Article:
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7 Dec, 2001 By: Bruce Apar

I must be getting old and having more senior moments, or acting more cranky, especially where entertainment marketing is concerned.

I'm driving down Sunset Boulevard and at the Virgin Megastore I spot a billboard for The Kiss Box Set. First, I think, well, the proper locution really is "boxed set," but this is the music biz, so if it's literacy you want, camp out on campus, not in the recording studio.

But if you insist on leaving it at box, then why bother adding set? Box set is sort of redundant. Besides, Kiss Box Set sounds like a set of Kiss boxes you're marketing (you know, where you store either teardrop-shaped chocolates or lipstick). Just advertise the Kiss Box or Kiss Music Box.

Then I realized the record marketers behind this one really flunked out of Edgy Marketing 101 because they missed the cheeky chance to promote it as "Kiss: The Box."

Then there was my slightly incredulous reaction upon seeing an ad for the new DVD edition of Almost Famous, which carries on its package the obviously tongue-in-chic conceit, "Unofficial Bootleg Cut." Or is it so obviously a wink at the consumer? Or one of those self-referential indulgences that only those inside the industry appreciate.

I was rankled by this playful parody of the ‘70s and ‘80s rage in bootleg music albums, such as the Dylan Basement Tapes. Invoking that nostalgic feel for the same period in which Almost Famous is set is the intent, but with video piracy not much of a laughing matter, I couldn't help but wonder if this marketing gimmick was a tad too self-indulgent and actually insensitive to a major industry issue. I will stop short of questioning whether it's responsible. I don't know how many people will actually think that this is an unauthorized DVD of the movie, but if it's not going to drive additional sales, what is the point? If it does boost sales, we don't want to know the point.

It gets worse; my crankiness, that is. As with Almost Famous' "bootleg" snipe, I did another double take when seeing the new Disney Pearl Harbor package proclaim itself the "60th Anniversary Commemorative Edition." Is there any other edition available?

My mental stammer is understandable when you consider virtually each and every time this common marketing ploy is used, the anniversary refers to the movie, not to an actual event on which it might have been based. (By this marketing logic, The Greatest Story Ever Told could be cleverly promoted as the "2000th Anniversary Communion Edition.")

Of course, Pearl Harbor the movie was not released in 1941, but the aerial attack it dramatizes took place 60 years ago. Calling a film released within the last six months a 60th anniversary commemorative edition takes some gall. Welcome to the entertainment biz in the 21st Century. Anything goes. Check your probity at the door, ‘cause that don't matter no more. If what you bring is not exactly right or--forgive the extinct expression--politically correct, well, that's just tough.

I will stop short of questioning whether Disney's marketing hook for Pearl Harbor too glibly co-opts one of American history's most calamitous events to create cachet coattails for its own commercial enterprise.

Apart from my phlegmatic nitpicking over that phraseology, I am looking forward to viewing the Pearl Harbor DVD, as apparently were countless others, judging by the phenomenal opening week of sales.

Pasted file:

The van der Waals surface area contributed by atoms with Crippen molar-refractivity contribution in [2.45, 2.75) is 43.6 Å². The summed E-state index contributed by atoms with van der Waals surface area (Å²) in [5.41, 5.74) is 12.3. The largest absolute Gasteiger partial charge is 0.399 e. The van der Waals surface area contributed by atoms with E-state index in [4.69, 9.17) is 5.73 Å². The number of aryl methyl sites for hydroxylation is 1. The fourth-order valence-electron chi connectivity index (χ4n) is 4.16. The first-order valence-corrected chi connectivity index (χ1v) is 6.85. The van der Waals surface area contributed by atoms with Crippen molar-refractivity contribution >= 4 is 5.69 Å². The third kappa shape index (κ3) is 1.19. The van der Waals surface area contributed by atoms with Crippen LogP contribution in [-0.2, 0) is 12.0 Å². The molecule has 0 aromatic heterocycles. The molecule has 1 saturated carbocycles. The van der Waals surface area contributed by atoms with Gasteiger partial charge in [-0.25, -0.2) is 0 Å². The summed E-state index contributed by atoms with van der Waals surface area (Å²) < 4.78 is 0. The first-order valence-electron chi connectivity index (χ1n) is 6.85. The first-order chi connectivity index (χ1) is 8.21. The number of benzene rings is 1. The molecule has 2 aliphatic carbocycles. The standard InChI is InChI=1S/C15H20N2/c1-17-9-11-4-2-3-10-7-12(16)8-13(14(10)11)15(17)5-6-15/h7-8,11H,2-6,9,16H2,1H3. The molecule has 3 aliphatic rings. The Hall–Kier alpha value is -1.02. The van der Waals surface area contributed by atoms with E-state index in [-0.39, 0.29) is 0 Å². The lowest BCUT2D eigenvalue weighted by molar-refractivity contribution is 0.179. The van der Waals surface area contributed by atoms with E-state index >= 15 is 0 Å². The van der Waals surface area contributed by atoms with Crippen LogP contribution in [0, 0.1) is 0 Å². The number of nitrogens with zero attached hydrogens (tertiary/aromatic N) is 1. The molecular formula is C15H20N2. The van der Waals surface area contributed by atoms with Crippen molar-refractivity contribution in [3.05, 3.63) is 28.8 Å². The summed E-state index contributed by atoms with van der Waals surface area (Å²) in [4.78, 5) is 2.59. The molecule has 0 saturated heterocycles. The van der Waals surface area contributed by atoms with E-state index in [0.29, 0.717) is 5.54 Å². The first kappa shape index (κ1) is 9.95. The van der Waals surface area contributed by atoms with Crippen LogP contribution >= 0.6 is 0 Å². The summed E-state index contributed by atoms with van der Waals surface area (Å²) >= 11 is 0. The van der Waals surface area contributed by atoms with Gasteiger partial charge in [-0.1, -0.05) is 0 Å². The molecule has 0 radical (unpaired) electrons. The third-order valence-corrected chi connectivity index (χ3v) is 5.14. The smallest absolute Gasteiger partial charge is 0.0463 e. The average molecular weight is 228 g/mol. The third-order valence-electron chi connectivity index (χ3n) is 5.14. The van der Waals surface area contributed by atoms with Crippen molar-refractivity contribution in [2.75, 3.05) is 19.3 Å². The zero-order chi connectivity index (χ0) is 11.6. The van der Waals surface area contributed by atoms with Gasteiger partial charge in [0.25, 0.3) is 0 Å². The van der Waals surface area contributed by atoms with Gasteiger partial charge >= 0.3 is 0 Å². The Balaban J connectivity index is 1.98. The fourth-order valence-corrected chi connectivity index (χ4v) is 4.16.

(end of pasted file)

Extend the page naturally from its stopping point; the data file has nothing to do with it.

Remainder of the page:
In the meantime, I surveyed some previously available versions of war on DVD--namely the second World War and the Vietnam (ahem) conflict.

In Harm's Way, from none-too-deft director Otto Preminger, is long, bloated and wooden. The fulminating filmmaker is known to have a way with actors that resulted in the lifeless performances you'll find in his typical vehicle, like this one.

The Bridges at Toko-Ri, starring the dreamy team of exquisite Grace Kelly and box office buff of the 1950s William Holden, is a war film with nominal action, which at first disappoints. Soon, though, I came to appreciate its consistent narrative line focusing on the very personal toll of war. And how can you go wrong with any film featuring the great Frederic March.

The commentary on classic From Here to Eternity is especially revealing, anchored by the fascinating perspective of director Fred Zinneman's son, who is paired with Alvin Sargent, who has a cameo in the movie but went on to a successful screenwriting career. Oddly, Sargent was an ad salesman for Variety when he was cast in the film.

What this engrossing tale-telling team doesn't mention is that Eternity is indirectly and anonymously referenced in The Godfather as the movie in which Frank Sinatra manque Johnny Fontaine lands a role thanks to a certain decapitated horse.

Two other war DVD commentaries worthy of mention are Catch-22 and Platoon. Both are notable breakthroughs for their brutally graphic depictions of shell-shocked soldiers. Catch-22 is a special treat with director Mike Nichols paired with director du jour Steven Soderbergh, who demonstrates as much knowledge of film history as he does skill in forging his own film history, with Ocean's 11 his latest triumph.

Nichols points out that Catch-22, for all its landmark claims, was overshadowed by the even more outrageous M*A*S*H, the classic Robert Altman war comedy.

On Platoon, the always interesting Oliver Stone is as rambling and obtuse as his typical vehicle, while Dale Dye, the military advisor, is crisp and always on message. Note to the sound mixers: on the endless documentary, when not played on a surround speaker setup, the music often overpowers the spoken word, making it unintelligible in parts. Then again, maybe that's meant to be an homage to Stone.

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